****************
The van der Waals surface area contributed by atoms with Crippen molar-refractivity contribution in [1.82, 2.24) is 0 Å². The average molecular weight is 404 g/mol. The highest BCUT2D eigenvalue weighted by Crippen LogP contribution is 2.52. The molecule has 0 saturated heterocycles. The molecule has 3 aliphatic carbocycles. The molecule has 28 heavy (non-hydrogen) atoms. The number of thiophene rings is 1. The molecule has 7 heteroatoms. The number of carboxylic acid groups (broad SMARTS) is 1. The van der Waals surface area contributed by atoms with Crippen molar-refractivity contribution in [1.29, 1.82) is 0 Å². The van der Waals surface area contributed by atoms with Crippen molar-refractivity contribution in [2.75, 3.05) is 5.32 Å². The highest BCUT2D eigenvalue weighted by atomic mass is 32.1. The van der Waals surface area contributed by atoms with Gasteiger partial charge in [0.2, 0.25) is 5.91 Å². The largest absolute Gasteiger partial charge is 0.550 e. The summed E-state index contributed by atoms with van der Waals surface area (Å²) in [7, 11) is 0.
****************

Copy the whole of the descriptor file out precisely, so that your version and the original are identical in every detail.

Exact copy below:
The van der Waals surface area contributed by atoms with Crippen molar-refractivity contribution in [1.82, 2.24) is 0 Å². The average molecular weight is 404 g/mol. The highest BCUT2D eigenvalue weighted by Crippen LogP contribution is 2.52. The molecule has 0 saturated heterocycles. The molecule has 3 aliphatic carbocycles. The molecule has 28 heavy (non-hydrogen) atoms. The number of thiophene rings is 1. The molecule has 7 heteroatoms. The number of carboxylic acid groups (broad SMARTS) is 1. The van der Waals surface area contributed by atoms with Crippen molar-refractivity contribution in [1.29, 1.82) is 0 Å². The van der Waals surface area contributed by atoms with Crippen molar-refractivity contribution in [2.75, 3.05) is 5.32 Å². The highest BCUT2D eigenvalue weighted by atomic mass is 32.1. The van der Waals surface area contributed by atoms with Gasteiger partial charge in [0.2, 0.25) is 5.91 Å². The largest absolute Gasteiger partial charge is 0.550 e. The summed E-state index contributed by atoms with van der Waals surface area (Å²) in [7, 11) is 0.